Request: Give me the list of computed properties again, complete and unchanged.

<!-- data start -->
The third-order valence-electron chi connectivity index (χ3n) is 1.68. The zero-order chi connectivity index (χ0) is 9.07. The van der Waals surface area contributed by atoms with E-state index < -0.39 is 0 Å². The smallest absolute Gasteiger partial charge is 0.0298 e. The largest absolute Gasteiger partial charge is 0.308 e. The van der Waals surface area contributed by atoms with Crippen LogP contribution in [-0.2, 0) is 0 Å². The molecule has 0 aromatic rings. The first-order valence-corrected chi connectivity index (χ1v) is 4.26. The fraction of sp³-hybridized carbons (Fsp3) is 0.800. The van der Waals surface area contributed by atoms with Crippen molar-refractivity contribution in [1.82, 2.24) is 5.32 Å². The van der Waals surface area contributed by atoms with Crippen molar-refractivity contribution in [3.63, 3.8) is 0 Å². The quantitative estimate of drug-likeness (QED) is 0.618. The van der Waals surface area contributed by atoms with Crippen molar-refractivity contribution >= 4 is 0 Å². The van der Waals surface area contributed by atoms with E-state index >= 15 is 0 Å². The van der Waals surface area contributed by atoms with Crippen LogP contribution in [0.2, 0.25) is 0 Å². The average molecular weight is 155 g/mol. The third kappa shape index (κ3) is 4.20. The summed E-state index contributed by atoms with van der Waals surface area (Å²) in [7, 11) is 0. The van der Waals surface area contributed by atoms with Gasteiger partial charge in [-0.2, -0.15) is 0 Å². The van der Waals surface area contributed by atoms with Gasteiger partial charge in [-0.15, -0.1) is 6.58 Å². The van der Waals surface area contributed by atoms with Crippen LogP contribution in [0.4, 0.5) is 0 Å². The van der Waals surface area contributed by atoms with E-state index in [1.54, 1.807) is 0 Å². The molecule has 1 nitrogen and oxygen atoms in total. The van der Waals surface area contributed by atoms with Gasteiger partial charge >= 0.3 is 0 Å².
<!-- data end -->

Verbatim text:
The third-order valence-electron chi connectivity index (χ3n) is 1.68. The zero-order chi connectivity index (χ0) is 9.07. The van der Waals surface area contributed by atoms with E-state index < -0.39 is 0 Å². The smallest absolute Gasteiger partial charge is 0.0298 e. The largest absolute Gasteiger partial charge is 0.308 e. The van der Waals surface area contributed by atoms with Crippen LogP contribution in [-0.2, 0) is 0 Å². The molecule has 0 aromatic rings. The first-order valence-corrected chi connectivity index (χ1v) is 4.26. The fraction of sp³-hybridized carbons (Fsp3) is 0.800. The van der Waals surface area contributed by atoms with Crippen molar-refractivity contribution in [1.82, 2.24) is 5.32 Å². The van der Waals surface area contributed by atoms with Crippen molar-refractivity contribution in [3.63, 3.8) is 0 Å². The quantitative estimate of drug-likeness (QED) is 0.618. The van der Waals surface area contributed by atoms with Crippen molar-refractivity contribution >= 4 is 0 Å². The van der Waals surface area contributed by atoms with E-state index >= 15 is 0 Å². The van der Waals surface area contributed by atoms with Crippen LogP contribution in [0.2, 0.25) is 0 Å². The average molecular weight is 155 g/mol. The third kappa shape index (κ3) is 4.20. The summed E-state index contributed by atoms with van der Waals surface area (Å²) in [7, 11) is 0. The van der Waals surface area contributed by atoms with Gasteiger partial charge in [-0.2, -0.15) is 0 Å². The van der Waals surface area contributed by atoms with Gasteiger partial charge in [-0.15, -0.1) is 6.58 Å². The van der Waals surface area contributed by atoms with Crippen LogP contribution in [0.4, 0.5) is 0 Å². The van der Waals surface area contributed by atoms with E-state index in [1.54, 1.807) is 0 Å². The molecule has 1 nitrogen and oxygen atoms in total. The van der Waals surface area contributed by atoms with Gasteiger partial charge >= 0.3 is 0 Å².